The movie is a whopping two and half hours. It moves along at a lightning pace, which is just as well, but I'm not convinced that Michael Bay is terribly adept at conveying a three-act structure. Each installment has started with a voice-over by Optimus Prime (Peter Cullen) divulging important information to establish the story. Then what follows is a series of events that just seem to happen until they end. As far as I could tell, the scene that kicks off the last act just sort of pops up arbitrarily. I didn't mind much, because during the entire last hour, Michael Bay's technical prowess really proves itself in spades. Bay may not take regard of physics or the logistics of how the atmosphere works, but this is far and away the best action climax he has ever created and it sets a new bar for other features of this type. What surprised me is how relatively easy it is to track what is going on. There is a wingsuit sequence that has been discussed extensively and watching it unfold is absolutely astonishing. The effects of the bots themselves are pretty seamless and they appear to have actual weight to them this time, and occupy the same space as the human actors. The destruction of Chicago is surprisingly affecting in its execution and it evokes an emotional response that I didn't expect. Many will recognize locations from 'The Dark Knight' and considering how high-profile Chicago has been in the movies as of late, I can see perhaps why Christopher Nolan chose not to return for next summer's 'The Dark Knight Rises.'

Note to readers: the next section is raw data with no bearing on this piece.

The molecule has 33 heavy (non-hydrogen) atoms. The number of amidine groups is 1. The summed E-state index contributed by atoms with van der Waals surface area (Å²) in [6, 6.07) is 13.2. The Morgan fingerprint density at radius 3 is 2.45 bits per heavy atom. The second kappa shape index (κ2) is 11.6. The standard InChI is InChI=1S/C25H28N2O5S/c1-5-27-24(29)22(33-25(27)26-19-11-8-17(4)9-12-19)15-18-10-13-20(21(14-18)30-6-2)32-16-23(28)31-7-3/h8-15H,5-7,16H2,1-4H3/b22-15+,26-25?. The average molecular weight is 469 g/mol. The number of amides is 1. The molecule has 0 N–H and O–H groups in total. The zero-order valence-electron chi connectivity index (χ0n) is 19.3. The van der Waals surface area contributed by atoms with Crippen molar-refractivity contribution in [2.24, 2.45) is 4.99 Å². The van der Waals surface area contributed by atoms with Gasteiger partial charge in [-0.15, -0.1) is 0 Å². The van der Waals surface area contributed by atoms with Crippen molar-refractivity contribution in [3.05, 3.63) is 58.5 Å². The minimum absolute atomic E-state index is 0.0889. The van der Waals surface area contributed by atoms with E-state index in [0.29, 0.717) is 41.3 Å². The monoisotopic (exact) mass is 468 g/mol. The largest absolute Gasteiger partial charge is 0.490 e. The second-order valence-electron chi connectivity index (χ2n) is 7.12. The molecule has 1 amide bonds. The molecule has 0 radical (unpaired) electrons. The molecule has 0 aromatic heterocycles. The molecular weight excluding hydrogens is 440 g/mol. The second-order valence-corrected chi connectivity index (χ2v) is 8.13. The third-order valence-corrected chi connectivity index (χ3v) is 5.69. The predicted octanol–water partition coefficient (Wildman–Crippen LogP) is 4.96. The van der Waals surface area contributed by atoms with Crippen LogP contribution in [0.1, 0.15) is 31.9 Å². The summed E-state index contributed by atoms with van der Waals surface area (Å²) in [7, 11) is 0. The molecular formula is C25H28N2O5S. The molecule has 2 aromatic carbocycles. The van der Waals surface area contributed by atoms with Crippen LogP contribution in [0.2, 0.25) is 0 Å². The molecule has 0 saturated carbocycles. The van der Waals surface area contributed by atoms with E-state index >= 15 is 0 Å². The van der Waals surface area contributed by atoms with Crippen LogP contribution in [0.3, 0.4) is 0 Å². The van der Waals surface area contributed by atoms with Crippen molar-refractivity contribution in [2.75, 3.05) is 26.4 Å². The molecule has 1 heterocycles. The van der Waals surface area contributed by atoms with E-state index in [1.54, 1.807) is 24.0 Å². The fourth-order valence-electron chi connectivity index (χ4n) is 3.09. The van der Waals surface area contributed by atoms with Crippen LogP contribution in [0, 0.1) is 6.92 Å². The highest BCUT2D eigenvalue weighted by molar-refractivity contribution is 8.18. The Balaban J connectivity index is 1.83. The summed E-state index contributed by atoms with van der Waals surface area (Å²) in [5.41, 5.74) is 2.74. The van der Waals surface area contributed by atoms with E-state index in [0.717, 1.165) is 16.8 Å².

As for the 3D, I will say that it is unequivocally the best live-action use of it that I have seen. Michael Bay went to great lengths to inform venues to project it properly and the IMAX in Seattle followed his instruction. It was a vibrant image and technically, impressive. However, I maintain that 3D is not a viable means to make films. First of all, it's an obtrusive technology that limits a filmmaker's options for shots. A director must go out of his way to purposely stage shots with 3D in mind, and while this is what made Michael Bay's effort successful, it is simultaneously the reason it should not be implimented very often. To really notice the third dimension, objects have to be placed heavily in the foreground to emphasize the depth of field. For many passages of 'Dark of the Moon', I forgot the 3D was even there. This further proves that 3D really adds nothing to feature films in the cinema. Any director worth his salt can create the depth of field necessary for audiences with two dimensions. I suspect that 'Transformers: Dark of the Moon' will be just as entertaining in 2D, and that will be the format for my second viewing to compare.


Michael Bay is certainly bold in his vision. He embraces with energy what he is good at and doesn't give much thought to the rest. That used to bother me until I realized that the bombastic nature of his direction is intended. He made many promises about 'Dark of the Moon' after the poor reception of 'Revenge of the Fallen.' For one thing, he set out to film the movie using James Cameron's 'Avatar' cameras and assured it would be the best use of 3D yet. So it is. The horrific humor of the last sequel is mostly gone as well, which lets the darker tone and action that accompanies it take hold. For everything he promised and subsequently presents, Michael Bay must be commended. What you see is exactly what you get and for sheer action and seamless effects, it is an exceptional presentation. Somebody should sit down with Michael Bay though, and teach him some better uses for female characters. I'm starting to think Megan Fox was onto something by not signing on for this one. Besides, how does Sam have time for a girlfriend, anyway?